“Indigenous people have been at the forefront of the fight for environmental justice and protection. Tribal Nations and communities are battling every day for the protection of their homelands and survival of ecosystems and ways of life. That’s why the ACLU of South Dakota supported water protectors, our Indigenous partners and their right to protest the proposed pipeline. It’s why we challenged the “riot boosting act” in court in 2019 and opposed similar legislation in 2020 – both unnecessary efforts to legislative peaceful protest in South Dakota that were sparked by a desire to suppress protests around the Keystone XL pipeline. The right to join with fellow citizens in protest or peaceful assembly is critical to a functioning democracy and at the core of the First Amendment. Wopila Tanka president Biden for fulfilling your commitment to rescind the Keystone XL permit,” said Candi Brings Plenty, Indigenous Justice Organizer, American Civil Liberties South Dakota.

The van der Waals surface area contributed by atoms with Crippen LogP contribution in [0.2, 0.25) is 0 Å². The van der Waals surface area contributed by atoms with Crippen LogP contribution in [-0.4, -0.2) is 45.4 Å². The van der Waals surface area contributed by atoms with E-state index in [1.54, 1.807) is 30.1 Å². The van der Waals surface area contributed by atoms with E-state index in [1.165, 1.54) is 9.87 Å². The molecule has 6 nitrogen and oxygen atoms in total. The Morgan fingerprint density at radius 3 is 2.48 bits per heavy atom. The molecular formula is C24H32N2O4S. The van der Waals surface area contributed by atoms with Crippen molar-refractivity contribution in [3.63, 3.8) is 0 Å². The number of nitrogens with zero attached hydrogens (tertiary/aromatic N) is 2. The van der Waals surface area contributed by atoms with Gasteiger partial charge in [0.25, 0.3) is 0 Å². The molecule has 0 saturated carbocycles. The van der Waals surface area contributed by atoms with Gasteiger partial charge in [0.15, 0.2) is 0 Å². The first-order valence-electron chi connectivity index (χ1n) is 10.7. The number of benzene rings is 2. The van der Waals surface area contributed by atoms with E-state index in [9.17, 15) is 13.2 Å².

“In the spring of 2020, then Presidential Candidate Biden, promised to stop the KXL Pipeline, amongst other actions to protect the climate – this was one of the reasons why we committed to mobilize the Native vote in the lead up to elections because not only would this action be significant for climate justice but also for advancing Indigenous rights. It is affirming that the Biden/Harris Administration have kept this promise, especially after four years of broken promises, attacks, and lies from #45. We look forward to continuing to work with the Biden Administration to strengthen Nation to Nation relationships and to combat climate change with bold action and Indigenous led solutions,” said Jade Begay, Climate Justice Campaign Director, NDN Collective.

“The KXL pipeline was set to go through the heart of the Oceti Sakowin Territory. The people came together, resisted the fossil fuel industry and stood up for our lands, water and rights. We will continue to resist and fight. We look forward to collaborating with the Biden administration in closing the DAPL pipeline and stopping the Enbridge Line 3 pipeline. These are Indigenous lands and we need to return them to Indigenous hands to protect them, combat climate change and build a better tomorrow,” said Nick Tilsen, President & CEO NDN Collective.